The anti-aging experts at Agein.com address a recent study that found that the less sleep older adults get, the faster their brains undergo aging.
Agein.com, the Internet’s premier anti-aging web site focusing on anti-aging tips, news, and advice from some of the foremost experts in the industry, is commenting on a recent study showing the less that older adults sleep, the faster their brains age.—
According to a recent study by the Duke-NUS Graduate Medical School Singapore, the less sleep older adults get, the faster their brains age. The findings are based on a decade-long study that followed 66 Chinese adults aged 55 years and above. By looking at their structural MRI brain scans and the hours of sleep they recorded, and factoring in controls such as age, gender, body mass index, and education, researchers discovered a link between sleep deprivation, rapid brain atrophy, and cognitive decline. (Source: “Short Sleep, Aging Brain,” Duke-NUS Graduate Medical School in Singapore web site, July 1, 2014; www.duke-nus.edu.sg/news/short-sleep-aging-brain.)
“This important study adds to the growing body of evidence that shows sleep loss negatively impacts short-term mood and general, overall well-being,” says Dr. Kevin J. McLaughlin, Agein.com’s anti-aging and health and wellness specialist. “It can also contribute to long-term health problems, including Type 2 diabetes, various cancers, weight gain, and premature aging.” (Source: Block, G.D., “Our Internal Sleep Clocks Are Out of Sync,” The Wall Street Journal, August 14, 2014; http://online.wsj.com/articles/our-internal-sleep-clocks-are-out-of-sync-1408036238.)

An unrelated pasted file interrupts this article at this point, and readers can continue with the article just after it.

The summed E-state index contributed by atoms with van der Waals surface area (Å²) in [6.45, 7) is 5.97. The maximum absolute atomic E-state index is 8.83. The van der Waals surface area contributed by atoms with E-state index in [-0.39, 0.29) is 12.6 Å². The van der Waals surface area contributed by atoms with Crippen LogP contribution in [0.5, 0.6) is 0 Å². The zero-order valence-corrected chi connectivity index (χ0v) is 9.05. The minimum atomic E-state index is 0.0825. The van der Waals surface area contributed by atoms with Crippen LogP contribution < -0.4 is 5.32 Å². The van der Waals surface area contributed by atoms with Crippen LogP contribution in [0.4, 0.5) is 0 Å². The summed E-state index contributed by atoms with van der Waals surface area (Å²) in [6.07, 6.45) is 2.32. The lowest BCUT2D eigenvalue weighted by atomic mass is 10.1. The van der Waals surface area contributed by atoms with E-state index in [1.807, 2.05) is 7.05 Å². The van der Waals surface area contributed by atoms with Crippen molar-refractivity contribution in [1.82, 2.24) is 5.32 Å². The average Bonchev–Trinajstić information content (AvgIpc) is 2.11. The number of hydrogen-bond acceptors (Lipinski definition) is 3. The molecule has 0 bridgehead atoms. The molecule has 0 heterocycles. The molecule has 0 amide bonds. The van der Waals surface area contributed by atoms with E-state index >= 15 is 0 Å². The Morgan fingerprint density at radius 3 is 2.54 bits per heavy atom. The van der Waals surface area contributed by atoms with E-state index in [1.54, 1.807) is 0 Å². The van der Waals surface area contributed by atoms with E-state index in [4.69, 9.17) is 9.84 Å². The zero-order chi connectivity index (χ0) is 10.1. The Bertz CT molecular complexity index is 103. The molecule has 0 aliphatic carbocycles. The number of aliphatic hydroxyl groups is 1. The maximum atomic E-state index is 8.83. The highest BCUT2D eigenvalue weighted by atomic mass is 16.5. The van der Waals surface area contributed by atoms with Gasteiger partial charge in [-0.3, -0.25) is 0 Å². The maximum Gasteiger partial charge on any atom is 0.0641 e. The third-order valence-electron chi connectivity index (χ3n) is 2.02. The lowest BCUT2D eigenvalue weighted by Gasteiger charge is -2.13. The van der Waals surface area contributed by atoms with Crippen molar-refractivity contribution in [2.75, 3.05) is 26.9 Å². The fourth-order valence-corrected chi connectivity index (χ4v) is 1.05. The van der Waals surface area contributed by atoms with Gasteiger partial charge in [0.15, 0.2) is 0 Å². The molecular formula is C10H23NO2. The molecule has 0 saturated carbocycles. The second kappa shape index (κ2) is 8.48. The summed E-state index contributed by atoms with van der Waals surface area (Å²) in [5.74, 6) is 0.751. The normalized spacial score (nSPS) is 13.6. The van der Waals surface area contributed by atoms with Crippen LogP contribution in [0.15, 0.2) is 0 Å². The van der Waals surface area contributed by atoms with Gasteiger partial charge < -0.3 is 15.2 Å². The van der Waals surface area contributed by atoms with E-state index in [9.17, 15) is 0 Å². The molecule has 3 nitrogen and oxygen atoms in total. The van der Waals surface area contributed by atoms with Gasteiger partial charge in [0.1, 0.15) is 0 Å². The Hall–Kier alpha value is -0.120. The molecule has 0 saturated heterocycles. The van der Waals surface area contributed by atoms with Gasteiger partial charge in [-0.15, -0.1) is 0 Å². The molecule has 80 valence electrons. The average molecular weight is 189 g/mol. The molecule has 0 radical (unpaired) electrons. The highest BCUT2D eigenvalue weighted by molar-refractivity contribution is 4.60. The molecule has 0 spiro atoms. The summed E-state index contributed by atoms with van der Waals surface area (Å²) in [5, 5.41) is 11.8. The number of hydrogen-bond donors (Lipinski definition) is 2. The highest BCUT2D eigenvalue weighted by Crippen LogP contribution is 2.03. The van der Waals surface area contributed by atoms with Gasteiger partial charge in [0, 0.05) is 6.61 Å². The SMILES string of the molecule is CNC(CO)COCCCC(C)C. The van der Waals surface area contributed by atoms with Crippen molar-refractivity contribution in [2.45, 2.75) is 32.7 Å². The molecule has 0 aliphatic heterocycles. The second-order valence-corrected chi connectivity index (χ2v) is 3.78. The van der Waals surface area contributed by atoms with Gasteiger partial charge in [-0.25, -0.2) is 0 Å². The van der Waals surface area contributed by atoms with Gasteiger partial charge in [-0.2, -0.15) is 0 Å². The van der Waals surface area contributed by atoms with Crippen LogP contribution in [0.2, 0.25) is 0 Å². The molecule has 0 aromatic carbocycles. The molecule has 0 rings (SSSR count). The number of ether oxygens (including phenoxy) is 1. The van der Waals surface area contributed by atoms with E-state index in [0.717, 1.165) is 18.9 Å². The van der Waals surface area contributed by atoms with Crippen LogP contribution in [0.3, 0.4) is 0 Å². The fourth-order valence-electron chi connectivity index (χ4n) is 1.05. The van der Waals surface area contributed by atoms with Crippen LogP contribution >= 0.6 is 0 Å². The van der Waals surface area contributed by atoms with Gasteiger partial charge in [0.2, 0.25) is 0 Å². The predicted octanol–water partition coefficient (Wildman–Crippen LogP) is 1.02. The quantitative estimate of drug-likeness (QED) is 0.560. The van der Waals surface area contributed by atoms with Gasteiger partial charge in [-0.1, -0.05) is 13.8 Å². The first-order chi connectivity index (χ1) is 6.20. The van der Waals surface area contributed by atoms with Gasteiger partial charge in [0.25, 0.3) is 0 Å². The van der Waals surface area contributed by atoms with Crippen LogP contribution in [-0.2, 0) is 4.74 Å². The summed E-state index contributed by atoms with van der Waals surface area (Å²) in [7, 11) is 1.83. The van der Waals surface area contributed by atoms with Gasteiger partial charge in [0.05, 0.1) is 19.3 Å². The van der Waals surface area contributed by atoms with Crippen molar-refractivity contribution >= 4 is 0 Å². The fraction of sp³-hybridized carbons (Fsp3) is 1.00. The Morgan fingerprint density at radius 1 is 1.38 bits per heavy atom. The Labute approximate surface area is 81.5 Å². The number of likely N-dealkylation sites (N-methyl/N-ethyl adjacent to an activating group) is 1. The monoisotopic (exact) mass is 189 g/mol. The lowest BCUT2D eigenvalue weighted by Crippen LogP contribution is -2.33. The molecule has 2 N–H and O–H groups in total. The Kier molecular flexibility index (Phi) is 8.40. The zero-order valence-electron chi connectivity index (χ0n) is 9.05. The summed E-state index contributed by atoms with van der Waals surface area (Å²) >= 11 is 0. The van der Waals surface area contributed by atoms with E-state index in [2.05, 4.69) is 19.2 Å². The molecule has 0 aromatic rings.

Dr. McLaughlin explains that while the sleep deprivation study is small, the findings are important, given the aging baby boomer population. The study could also help generate additional interest in future work related to sleep loss and its impact on the aging brain and cognitive decline, including Alzheimer’s.
“A disruption in the circadian rhythm—a disorder of our internal, 24-hour biological cycle—can have profound health consequences,” Dr. McLaughlin adds. “In addition to aging the brain, a disruption in the circadian rhythm, or our internal clocks, also has a direct impact on our cells and most tissues and organs.”
The anti-aging experts at Agein.com understand that to help the aging population stay healthy and lead active lives, it’s imperative that people protect their circadian rhythms. While many find it difficult to get a good night’s sleep, taking a sleep aid should only be done after non-medicated routes are exhausted and only for a short period of time, advises McLaughlin.
“Before taking over-the-counter drugs, try getting at least seven hours of sleep a night and exercising regularly,” Dr. McLaughlin concludes. “When and what a person eats also helps synchronize the body’s biological clock, and understanding how nutrition and supplements affect the internal biological clock will also be an important step forward.”
The company’s goal is to inspire and coach readers to adapt an anti-aging lifestyle that suits their individual needs. Its anti-aging experts offer education on diet, fitness, and skin care and how all of these areas affect the way people look and feel. Agein.com also provides information on all of the latest advances in anti-aging research, the hottest anti-aging trends in Hollywood, and beauty tips. Agein.com will equip readers with all of the tools needed to make the right anti-aging lifestyle choices. To learn more about Agein Corporation, visit the company’s web site at www.Agein.com.
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Name: Laura Foreman
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